I grew up at a time in America when parents never sparred the rod, in fact, the entire neighborhood never sparred the rod. I grew up at a time when my best friend’s father was, at times, more influential than my own father. I grew up at a time when par for the course was broken homes, single mothers raising young Black boys, single, working mothers struggling to keep food on the table. I guess this made me a disadvantaged youth. At a minimum, I should have been one of the youth that people targeted as needing strong support in order to avoid falling victim to the world. Surprisingly, I don’t think at any point, I’ve ever felt disadvantaged or at-risk. In fact, because I had a praying grandmother and a mother who was intent on ensuring that I had positive Black male role models, I probably was far from at-risk. The same doesn’t exist for many of my peers, and this past week was a constant reminder that we need to be more involved in the development of our youth.
Last week, as many of us spent the majority of our time shocked at the fact that Penn State didn’t do anything about a former coach in their football program raping young “at-risk” boys. While we spent time debating who should have been fired and how outraged we were that “no one did anything about it,” we neglected to develop a list of demands for things the university needs to do for those boys. It’s not about football, it’s not about Paterno, or Penn State, it’s about those boys! Very alarming statistics exist for victims of sexual abuse. We all know that many victims of child abuse grow up to be abusers themselves. So what should be done now? I’d start with making sure that the university completes a full investigation to identify any other victims who may not have came forward yet, then they should provide at the expense of the university extensive counseling to all victims. (And not just the victims, but their families and friends as well, who have been affected by this tragedy.) Lastly, the university needs to spend some hard time in that community doing what they were supposed to be doing with the “Second Mile” foundation. They need to really get into the community and mentor the youth, take them from “disadvantaged” and “at-risk” and put them on a path to success.
That would be a logical place to start for Penn State, but where do we start for all of our Black boys across the country? There’s a concept in The Mis-Education of the Negro that we still remain guilty of to this day, we just do not give back. We don’t share the information with our communities, after all the community that helps raise us, is the same one that we work so hard to get as far away from as possible. When I was growing up, my mother kept me involved in several sports, Boy Scouts and an organization called, The Beavers Club. The Beavers Club was one of my first experiences with Black male adults who were personally vested in my success. I thank my mother for that program because I grew meaningful relationships with older men who taught me in many ways how to be a man. Today, there is a lack of programs like the Beavers Club. There are less and less Black boys in Boy Scouts of America, and playing organized sports. Maybe this is because parents are afraid to let someone else raise their kids, or maybe it’s because our kids these days are a lot lazier and satisfied to sit at home playing video games. Whatever the case may be, our Black boys are lacking the effective mentoring they need to be successful.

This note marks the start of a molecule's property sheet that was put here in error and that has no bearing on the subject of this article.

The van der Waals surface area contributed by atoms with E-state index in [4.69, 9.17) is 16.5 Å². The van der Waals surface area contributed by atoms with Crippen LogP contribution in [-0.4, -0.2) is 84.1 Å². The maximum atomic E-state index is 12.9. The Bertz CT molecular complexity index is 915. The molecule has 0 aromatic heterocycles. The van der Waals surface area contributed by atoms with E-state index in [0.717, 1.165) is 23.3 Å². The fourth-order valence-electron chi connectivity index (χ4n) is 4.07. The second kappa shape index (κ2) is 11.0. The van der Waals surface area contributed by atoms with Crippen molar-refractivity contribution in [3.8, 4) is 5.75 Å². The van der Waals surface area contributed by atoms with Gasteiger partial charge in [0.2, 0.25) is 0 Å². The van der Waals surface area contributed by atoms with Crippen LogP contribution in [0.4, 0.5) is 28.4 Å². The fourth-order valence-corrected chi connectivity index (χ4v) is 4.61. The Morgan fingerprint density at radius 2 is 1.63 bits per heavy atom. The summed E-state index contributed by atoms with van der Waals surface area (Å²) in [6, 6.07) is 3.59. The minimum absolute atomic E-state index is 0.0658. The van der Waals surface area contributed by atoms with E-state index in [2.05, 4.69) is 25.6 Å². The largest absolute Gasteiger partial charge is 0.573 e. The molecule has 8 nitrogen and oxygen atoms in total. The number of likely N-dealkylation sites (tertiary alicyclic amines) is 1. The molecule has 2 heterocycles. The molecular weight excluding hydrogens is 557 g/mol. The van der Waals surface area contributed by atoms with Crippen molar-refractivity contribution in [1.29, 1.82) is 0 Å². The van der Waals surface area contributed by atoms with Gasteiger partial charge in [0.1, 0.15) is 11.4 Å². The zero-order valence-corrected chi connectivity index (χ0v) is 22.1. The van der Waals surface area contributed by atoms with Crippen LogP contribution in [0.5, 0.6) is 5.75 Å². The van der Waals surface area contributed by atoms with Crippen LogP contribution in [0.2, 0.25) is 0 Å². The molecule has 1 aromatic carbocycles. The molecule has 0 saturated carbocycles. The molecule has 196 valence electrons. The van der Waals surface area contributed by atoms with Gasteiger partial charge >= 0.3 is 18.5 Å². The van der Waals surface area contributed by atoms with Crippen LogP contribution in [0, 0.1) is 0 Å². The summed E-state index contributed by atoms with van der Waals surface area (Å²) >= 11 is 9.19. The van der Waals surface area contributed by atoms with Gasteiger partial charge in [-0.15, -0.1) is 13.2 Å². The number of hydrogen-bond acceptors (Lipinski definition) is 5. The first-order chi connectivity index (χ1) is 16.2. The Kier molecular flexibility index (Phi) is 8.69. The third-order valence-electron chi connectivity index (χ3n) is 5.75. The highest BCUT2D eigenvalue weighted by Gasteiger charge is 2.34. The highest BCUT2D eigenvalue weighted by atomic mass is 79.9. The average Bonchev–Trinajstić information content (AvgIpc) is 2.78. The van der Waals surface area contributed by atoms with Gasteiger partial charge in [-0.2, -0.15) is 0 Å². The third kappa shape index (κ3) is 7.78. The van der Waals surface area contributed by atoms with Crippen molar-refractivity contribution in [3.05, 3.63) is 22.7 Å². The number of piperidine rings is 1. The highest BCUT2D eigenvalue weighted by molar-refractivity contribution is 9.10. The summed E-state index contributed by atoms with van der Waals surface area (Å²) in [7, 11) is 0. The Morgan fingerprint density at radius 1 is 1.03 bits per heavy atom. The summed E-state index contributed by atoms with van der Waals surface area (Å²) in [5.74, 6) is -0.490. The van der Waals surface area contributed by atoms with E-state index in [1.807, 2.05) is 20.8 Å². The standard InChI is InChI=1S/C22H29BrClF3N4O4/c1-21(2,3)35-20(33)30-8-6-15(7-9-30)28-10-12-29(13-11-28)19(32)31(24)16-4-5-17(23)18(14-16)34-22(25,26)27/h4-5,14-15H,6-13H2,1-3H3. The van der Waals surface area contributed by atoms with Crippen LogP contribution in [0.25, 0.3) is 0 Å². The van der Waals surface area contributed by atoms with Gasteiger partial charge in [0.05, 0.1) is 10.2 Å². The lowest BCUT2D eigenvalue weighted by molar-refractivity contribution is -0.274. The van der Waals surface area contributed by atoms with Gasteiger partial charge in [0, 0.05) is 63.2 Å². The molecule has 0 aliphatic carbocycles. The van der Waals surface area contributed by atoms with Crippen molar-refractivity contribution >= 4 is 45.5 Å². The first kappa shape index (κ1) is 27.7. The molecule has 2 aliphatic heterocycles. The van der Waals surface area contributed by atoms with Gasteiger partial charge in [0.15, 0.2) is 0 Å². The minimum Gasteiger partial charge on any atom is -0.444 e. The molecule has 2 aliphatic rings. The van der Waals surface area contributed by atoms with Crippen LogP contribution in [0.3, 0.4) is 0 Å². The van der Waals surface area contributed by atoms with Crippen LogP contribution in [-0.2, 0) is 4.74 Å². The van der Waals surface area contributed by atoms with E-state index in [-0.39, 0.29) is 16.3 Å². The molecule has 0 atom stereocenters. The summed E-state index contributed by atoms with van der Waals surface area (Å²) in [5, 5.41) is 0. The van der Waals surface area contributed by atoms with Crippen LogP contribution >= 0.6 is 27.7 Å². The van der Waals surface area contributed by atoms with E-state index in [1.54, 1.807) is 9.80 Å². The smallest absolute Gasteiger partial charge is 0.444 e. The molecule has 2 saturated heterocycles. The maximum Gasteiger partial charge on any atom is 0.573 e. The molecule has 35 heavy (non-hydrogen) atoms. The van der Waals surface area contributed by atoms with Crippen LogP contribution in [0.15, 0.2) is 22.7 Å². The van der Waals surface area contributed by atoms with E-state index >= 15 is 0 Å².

So where do we start?
We start by taking an active role. There are tons of things that we do everyday or periodically that we don’t want to do, but how many of us are regularly seeking out opportunities and following through on mentoring young Black boys. You pay taxes, you pay your bills, you show up at jury duty, or anything else that you wouldn’t really like to be doing, but getting someone to spend a few hours a week helping out the next generation is like pulling teeth. And brothers, let’s be honest, we’re letting Black women do more mentoring for our youth than we are doing right now. We’re somehow “too busy” for that which is us. This has to stop. When we turn our back on our youth, we lose our youth.
I just recently started watching this TV show called, “The Walking Dead” on AMC. It’s a pretty intense show, a post-event, zombies taking over hour-long television show that airs on Sundays. As I sat there watching this show, people have left their families behind, they’ve parted ways looking for safety. It’s about self-preservation and survival. When families separate sometimes the child ends up being infected and the next time they see their family they look completely different and once infected they’re looking to harm their own family because they don’t recognize them anymore. That’s exactly what happens when we turn our backs on Black boys. We create inner-city zombies who by the time we see them again; we don’t recognize them, we don’t relate to them, and it seems like they are intent on causing terror in our lives. To be honest, we can’t blame them, we have to blame ourselves. If we have done everything in our power to keep an eye on our Black boys then we would share none of the blame, but we know that deep down, we haven’t. Time is running out for our boys, we’ve lost more, more are at-risk, and it seems like they all may be infected one day, but I won’t turn my back and run away, I’ll keep representing the cure.
– Dr. J
Today’s mix is especially special to me… it’s got one of my favorite Fresh Prince episodes as an interlude, please check it out above and stream it. Here’s the tracklist: 1. Fresh Prince Of Bel-Air Intro, 2. Meet The Parents by Jay-Z, 3. I Can by Nas, 4. Just The Two Of Us by Will Smith, 5. Mufasa & Simba (Interlude), 6. New Day by Jay-Z & Kanye West